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Anita from the Darkstalkers series is a playable character exclusive to the Japanese version of the game. She was originally used only for testing purposes, but was soon added in the home console versions of the game. With the use of hacking tools, she can be playable in the U.S. version, although she lacks a name tag, quote, character portrait and ending, who instead borrows everything from Thanos.

In addition, Anita's moveset is glitchy and features other cameos such as Akuma from Street Fighter, Mei Ling and Donovan from the Darkstalkers series.
Contributed by Tuli0hWut
According to Capcom Japan translator Tom Shirawa, the reason why Nash's name was changed to Charlie for the international release is because the people at Capcom U.S.A did not like it. Nash wasn't an English name and he's supposed to be a U.S. soldier, so they felt that players could not connect with the character and suggested the name Charlie instead.

Capcom eventually decided to merge the two names into 'Charlie Nash' for Street Fighter IV.
Contributed by ZpaceJ0ck0
Street Fighter II
According to Capcom USA's Product Manager Scott Smith, the reason why Gouki's name was changed to Akuma for the international release is because he felt there were too many characters whose name had the letter G. Scott Smith chose the name 'Akuma' based on a news story from Japan where people were trying to name their child after the devil but the government wouldn't let them. Smith looked up devil in Japanese and found the name Akuma.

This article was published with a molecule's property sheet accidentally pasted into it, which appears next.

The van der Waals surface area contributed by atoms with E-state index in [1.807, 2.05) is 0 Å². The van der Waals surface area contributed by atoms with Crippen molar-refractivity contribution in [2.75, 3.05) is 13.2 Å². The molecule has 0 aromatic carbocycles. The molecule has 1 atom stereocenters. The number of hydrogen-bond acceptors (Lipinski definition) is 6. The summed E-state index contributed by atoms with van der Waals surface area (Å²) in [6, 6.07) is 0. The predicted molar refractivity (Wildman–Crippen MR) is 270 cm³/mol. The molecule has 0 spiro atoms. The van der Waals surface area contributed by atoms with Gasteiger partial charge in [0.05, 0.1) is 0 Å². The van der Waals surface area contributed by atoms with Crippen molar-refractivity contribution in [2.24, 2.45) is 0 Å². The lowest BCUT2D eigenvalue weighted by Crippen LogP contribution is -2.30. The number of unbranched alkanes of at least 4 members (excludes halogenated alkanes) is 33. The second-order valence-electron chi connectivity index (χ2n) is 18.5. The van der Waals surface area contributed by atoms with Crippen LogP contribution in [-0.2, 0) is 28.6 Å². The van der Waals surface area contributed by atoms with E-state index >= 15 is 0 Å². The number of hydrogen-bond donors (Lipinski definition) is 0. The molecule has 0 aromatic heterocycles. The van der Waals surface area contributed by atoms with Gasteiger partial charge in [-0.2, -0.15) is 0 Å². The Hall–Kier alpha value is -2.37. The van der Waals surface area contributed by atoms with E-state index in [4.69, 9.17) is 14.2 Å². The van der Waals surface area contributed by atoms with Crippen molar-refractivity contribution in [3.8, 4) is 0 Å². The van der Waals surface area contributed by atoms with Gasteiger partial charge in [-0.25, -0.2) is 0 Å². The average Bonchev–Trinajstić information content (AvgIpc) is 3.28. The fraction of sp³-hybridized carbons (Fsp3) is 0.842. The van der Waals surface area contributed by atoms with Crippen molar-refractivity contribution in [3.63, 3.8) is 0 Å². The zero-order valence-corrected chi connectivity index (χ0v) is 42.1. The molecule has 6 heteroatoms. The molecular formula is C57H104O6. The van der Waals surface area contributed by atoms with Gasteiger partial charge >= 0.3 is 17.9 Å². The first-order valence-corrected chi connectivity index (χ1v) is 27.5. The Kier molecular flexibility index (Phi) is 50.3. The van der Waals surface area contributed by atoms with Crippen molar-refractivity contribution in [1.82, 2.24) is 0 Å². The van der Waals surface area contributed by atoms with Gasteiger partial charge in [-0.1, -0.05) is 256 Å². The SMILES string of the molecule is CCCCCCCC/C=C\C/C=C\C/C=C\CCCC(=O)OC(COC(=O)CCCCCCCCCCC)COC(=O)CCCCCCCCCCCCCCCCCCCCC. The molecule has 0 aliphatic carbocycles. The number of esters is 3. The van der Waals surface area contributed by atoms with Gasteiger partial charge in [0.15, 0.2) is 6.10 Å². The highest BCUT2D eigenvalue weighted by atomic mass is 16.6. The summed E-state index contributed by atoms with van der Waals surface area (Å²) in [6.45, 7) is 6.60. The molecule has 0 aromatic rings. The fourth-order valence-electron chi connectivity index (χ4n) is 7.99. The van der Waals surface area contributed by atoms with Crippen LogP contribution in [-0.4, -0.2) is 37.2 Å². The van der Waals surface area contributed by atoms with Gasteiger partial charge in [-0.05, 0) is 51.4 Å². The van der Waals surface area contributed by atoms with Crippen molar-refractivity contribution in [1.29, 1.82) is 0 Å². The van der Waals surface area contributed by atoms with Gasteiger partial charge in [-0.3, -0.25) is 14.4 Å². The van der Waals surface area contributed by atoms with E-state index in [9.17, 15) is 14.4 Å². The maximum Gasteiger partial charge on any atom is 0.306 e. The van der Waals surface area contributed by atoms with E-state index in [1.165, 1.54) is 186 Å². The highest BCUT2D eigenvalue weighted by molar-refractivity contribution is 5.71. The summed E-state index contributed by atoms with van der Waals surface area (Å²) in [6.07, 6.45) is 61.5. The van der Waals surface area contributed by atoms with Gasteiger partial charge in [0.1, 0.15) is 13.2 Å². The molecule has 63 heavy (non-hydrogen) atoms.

Contributed by ZpaceJ0ck0
Castlevania: Symphony of the Night
Right before Richter fights Dracula, the two have a short conversation about his return and why humans summoned him back in the first place. In the original English localization of the game, Dracula says the line:

"What is a man? A miserable little pile of secrets."

This line was not in the original Japanese script nor was it written by translator Jeremy Blaustein for the game's English release. It originates from the 1967 essay "Antimémoires" by novelist André Malraux, France's Minister of Cultural Affairs at the time it was published.
Contributed by MehDeletingLater
Kid Icarus
There is a hidden feature that allows Pit to haggle with Shopkeepers to lower the prices of items.

In the NES release, this is done by simultaneously pressing A and B on a second controller. In the Famicom release, haggling is instead done using a second controller with a microphone on it, by holding A on the second controller and speaking into the microphone to haggle. In the 3D Classics port for the 3DS, haggling can be done by simultaneously pressing the A button and either Start or Select.

The main catch to haggling is that the prices will only be successfully lowered if Pit's health is one point higher than the first number of the stage he is currently haggling on (i.e. Pit's health must be at 2 arrows when haggling in World 1 to successfully haggle). Otherwise, the Shopkeeper will raise the prices instead.

However if you fail to haggle, the prices will not change until the Shopkeeper's text finishes scrolling, creating a small window of time to buy something at its original price just before they increase.
Contributed by MehDeletingLater
Kirby's Adventure